The results are right here so I know it’s legit. Jocelyn Benson, the Democratic nominee for secretary of state, ran the Detroit marathon on Sunday in just over four hours.
It’s not that the svelte 32-year-old pulled off a marathon. Or that she finished with a respectable time. It’s that as a statewide political candidate, Benson found the time to train for this race. And not just this race. Benson has completed 11 marathons in five years, including the Boston Marathon.
How did she find the time to do it?
If you’ve put yourself through one of these torture-chamber races before, you understand. You don’t jog around the block a couple times the week before a race and then bust out 26.2 miles.
Running a marathon takes months of dedicated running. To do it right, you need to pound out one long run of at least 12 or 13 miles. After the stretches and the run and everything else involved, it’s a fourhour investment. And there are the other three to five runs you need to fit in.
Meanwhile, running the high-energy campaign Benson has maintained since February 2009 is a time consuming vacuum. The elections attorney rarely turns down media interviews. She’s campaigning all over the state. She’s on the phone raising money. The Wayne State University professor teaches courses in election law, education law, race and the law, sports and inequality and civil procedure.
In April, Benson announced her new book — “State Secretaries of State: Guardians of the Democratic Process.”
Does this woman have a body double?
How is this all possible?
Maybe it shouldn’t be surprising that Benson is quickly becoming the Democrats’ best hope of not getting completely wiped out in November.
According to a poll released last week by Foster, McCollum, White and Associates, Benson is "the one Democratic candidate with a reasonable and short roadmap to victory." Overall, she’s down to her Republican opponent, Ruth Johnson, in the poll, but she is beating Johnson 53.66 to 45.86 percent among absentee voters, propelled by support from "softpartisan" voters. She’s up 16 points in the 12th Congressional District, according to a new Mellman poll.
Considering Benson didn’t start her television advertising until Tuesday and is facing the Republicans’ ’06 lieutenant gubernatorial candidate, the numbers are a bit of a shock.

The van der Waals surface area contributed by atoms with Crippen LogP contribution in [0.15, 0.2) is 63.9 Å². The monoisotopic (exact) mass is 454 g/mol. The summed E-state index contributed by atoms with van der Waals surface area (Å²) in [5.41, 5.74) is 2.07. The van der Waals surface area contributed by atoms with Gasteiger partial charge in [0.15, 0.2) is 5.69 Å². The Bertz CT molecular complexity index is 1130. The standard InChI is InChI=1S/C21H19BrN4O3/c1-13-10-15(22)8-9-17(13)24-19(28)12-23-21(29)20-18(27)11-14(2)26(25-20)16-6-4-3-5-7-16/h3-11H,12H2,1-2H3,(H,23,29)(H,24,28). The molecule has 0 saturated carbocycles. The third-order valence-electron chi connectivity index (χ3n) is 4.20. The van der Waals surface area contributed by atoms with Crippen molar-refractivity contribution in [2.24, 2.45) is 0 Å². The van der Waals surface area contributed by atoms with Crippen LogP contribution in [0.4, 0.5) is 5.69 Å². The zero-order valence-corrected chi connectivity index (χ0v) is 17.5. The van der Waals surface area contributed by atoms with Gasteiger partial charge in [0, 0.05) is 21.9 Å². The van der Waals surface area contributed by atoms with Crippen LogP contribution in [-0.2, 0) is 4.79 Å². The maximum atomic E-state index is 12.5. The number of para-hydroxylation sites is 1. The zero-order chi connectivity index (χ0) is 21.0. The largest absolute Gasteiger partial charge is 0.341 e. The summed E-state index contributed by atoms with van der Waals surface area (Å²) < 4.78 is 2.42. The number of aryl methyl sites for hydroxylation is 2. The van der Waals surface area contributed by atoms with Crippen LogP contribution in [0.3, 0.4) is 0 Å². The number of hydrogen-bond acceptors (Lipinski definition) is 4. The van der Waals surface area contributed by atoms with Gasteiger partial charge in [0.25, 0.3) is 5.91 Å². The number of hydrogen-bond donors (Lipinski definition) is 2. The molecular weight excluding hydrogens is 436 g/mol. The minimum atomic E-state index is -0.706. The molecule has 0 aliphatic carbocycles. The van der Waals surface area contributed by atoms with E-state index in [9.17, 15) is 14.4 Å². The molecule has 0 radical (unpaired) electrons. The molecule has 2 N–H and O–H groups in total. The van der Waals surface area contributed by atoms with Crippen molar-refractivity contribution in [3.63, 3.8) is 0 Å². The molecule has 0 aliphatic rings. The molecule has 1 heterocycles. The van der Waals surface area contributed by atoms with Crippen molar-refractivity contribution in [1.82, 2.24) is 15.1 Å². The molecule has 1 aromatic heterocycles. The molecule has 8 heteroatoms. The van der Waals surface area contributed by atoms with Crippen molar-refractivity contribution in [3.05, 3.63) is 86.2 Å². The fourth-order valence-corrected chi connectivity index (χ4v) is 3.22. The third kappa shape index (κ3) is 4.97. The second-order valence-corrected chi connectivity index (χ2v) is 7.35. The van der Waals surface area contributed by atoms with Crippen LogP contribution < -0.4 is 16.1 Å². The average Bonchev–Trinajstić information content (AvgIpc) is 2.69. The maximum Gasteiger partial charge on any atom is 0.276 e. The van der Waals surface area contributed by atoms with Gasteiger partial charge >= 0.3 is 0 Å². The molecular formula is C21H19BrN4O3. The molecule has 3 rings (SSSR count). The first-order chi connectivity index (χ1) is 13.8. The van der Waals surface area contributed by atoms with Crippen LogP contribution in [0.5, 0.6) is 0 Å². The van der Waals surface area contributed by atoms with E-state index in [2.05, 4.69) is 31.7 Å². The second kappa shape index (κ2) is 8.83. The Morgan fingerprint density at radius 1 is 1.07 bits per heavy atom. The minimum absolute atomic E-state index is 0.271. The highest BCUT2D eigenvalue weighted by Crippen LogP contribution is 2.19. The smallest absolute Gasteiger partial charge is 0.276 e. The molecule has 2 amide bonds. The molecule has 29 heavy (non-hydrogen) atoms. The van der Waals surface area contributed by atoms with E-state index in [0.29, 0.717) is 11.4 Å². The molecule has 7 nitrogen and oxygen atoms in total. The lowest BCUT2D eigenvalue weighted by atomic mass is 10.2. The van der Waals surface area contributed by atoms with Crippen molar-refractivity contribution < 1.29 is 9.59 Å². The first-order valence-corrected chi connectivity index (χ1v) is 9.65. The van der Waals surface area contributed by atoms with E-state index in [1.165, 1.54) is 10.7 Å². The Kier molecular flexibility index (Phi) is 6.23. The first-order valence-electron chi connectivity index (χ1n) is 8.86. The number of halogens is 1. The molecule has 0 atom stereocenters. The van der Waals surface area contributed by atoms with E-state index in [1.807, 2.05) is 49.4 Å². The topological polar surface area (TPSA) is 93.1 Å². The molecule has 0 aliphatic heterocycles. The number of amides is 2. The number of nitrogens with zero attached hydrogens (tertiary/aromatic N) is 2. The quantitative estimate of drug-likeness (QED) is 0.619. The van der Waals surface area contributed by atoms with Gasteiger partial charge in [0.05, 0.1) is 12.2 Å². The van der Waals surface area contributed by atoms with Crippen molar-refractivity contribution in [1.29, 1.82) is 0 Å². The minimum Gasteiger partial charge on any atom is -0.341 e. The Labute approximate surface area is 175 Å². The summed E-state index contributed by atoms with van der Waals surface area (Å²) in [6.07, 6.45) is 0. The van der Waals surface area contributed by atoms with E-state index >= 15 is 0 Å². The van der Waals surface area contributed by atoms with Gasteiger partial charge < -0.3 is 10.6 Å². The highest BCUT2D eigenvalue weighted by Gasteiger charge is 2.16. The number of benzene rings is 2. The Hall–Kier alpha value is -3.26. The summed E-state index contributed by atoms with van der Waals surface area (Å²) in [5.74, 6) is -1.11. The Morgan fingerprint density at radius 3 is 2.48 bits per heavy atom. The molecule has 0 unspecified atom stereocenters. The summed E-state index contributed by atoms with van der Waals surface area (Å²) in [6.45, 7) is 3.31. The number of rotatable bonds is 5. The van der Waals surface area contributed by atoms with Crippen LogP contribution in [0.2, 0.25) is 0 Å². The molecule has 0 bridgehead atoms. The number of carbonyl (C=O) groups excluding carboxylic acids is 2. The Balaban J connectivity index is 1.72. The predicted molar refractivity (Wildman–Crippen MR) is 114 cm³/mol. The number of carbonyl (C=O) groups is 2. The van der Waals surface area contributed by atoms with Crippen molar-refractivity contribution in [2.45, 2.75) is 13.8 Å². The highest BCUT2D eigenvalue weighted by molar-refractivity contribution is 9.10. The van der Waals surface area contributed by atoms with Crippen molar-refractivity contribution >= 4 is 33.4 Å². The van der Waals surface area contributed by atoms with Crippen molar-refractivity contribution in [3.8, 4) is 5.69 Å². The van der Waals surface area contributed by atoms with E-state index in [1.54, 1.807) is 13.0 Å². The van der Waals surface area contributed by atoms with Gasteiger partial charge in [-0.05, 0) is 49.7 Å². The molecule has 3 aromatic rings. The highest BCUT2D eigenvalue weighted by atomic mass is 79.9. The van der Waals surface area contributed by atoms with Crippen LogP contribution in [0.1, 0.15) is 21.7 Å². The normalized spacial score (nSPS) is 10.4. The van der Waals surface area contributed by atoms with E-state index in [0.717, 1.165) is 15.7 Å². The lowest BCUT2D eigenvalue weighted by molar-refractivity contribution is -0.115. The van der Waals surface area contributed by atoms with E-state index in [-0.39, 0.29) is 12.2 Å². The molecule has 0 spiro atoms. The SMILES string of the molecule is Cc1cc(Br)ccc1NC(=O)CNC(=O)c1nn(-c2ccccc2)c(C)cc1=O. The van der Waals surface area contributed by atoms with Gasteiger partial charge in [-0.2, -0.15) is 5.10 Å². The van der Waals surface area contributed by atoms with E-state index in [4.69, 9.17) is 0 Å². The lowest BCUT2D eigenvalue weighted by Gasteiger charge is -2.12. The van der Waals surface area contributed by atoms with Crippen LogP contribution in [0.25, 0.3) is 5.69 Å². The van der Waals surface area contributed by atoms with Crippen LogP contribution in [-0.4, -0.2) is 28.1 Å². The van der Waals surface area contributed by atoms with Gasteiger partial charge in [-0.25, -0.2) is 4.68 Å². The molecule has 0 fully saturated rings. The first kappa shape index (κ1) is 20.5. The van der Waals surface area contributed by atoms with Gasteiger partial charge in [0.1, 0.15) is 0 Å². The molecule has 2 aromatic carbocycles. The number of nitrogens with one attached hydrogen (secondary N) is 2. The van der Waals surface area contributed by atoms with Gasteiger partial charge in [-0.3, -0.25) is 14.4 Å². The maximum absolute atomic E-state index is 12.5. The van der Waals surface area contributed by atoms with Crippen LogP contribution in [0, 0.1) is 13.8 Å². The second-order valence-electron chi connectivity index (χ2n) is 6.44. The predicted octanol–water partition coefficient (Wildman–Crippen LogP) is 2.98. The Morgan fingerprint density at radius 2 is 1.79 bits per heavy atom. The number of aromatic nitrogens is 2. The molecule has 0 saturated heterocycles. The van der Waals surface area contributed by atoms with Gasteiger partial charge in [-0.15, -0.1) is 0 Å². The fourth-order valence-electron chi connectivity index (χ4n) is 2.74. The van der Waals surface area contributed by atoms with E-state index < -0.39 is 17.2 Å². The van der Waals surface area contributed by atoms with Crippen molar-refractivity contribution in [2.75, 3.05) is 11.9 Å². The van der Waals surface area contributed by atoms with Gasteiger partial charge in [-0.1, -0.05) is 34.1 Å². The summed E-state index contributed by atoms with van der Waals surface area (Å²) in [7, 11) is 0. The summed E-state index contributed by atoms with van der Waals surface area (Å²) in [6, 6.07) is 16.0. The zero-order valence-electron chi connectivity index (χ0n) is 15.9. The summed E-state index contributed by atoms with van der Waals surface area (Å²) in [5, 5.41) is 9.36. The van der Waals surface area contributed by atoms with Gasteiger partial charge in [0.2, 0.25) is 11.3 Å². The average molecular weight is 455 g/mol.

Johnson, the Oakland County clerk, is fairly popular in her neck of the woods for cracking down on an Intermediate School District debacle years ago and the faux Tea Party just months ago. The story is Johnson was recruited by Republicans to run this year — even though the GOP already had four secretary of state candidates — because she was the GOP’s best match-up against Benson.
The Republicans have tried to torpedo Benson by drawing a comparison between her and Gov. Jennifer Granholm. They are both Harvard-educated, blond women who come originally from out-of-state. (Granholm is a runner, too, for the record).
The key difference is that Benson didn’t have a political godfather like Granholm did in Wayne County Executive Ed McNamara. She showed up at the Democratic State Convention in February 2009 as a complete political unknown.
The insiders knew her because of her "election protection" work in 2006 through ‘08. But the folks sitting in their district conventions didn’t know the peppy Benson when she bounded into their caucus meetings.
They knew that she sounded excited and sounded like she knew her stuff on elections. But surely, a bigger name would throw their name into the ring. "This Benson may not even make it to the August convention" was not an unpopular sentiment.
Month after month went by and nobody else got into the race. Benson kept working it and working it. She went to the chicken dinners. She traveled to every county in the state.
Benson wanted to be secretary of state and not just want it in a sad, obvious political ladder-climbing way. She really wanted to be secretary of state. She had a passion for the job. Would-be opponents saw it and weren’t interested in competing against it.
By the time Detroit Clerk Janice Winfrey threw her hat into the ring on Jan. 26, the race was essentially over. Benson had sewn up so much support, Winfrey didn’t have a chance. Benson thumped the sitting-officeholder from the state’s largest city in a no-doubter convention vote.
More than any other of the forgetful nominees the Democrats have thrown up since Richard Austin, Benson wants this job.
In a likely brutal year for Democrats, Benson may very well be like Granholm in 1998 when she won the attorney general race amid a tidal wave of Republican wins.
It’s another comparison to Granholm that Benson and the Democrats would like to avoid.
(Kyle Melinn is the editor of the MIRS Newsletter. He can be reached at melinn@ lansingcitypulse.com.)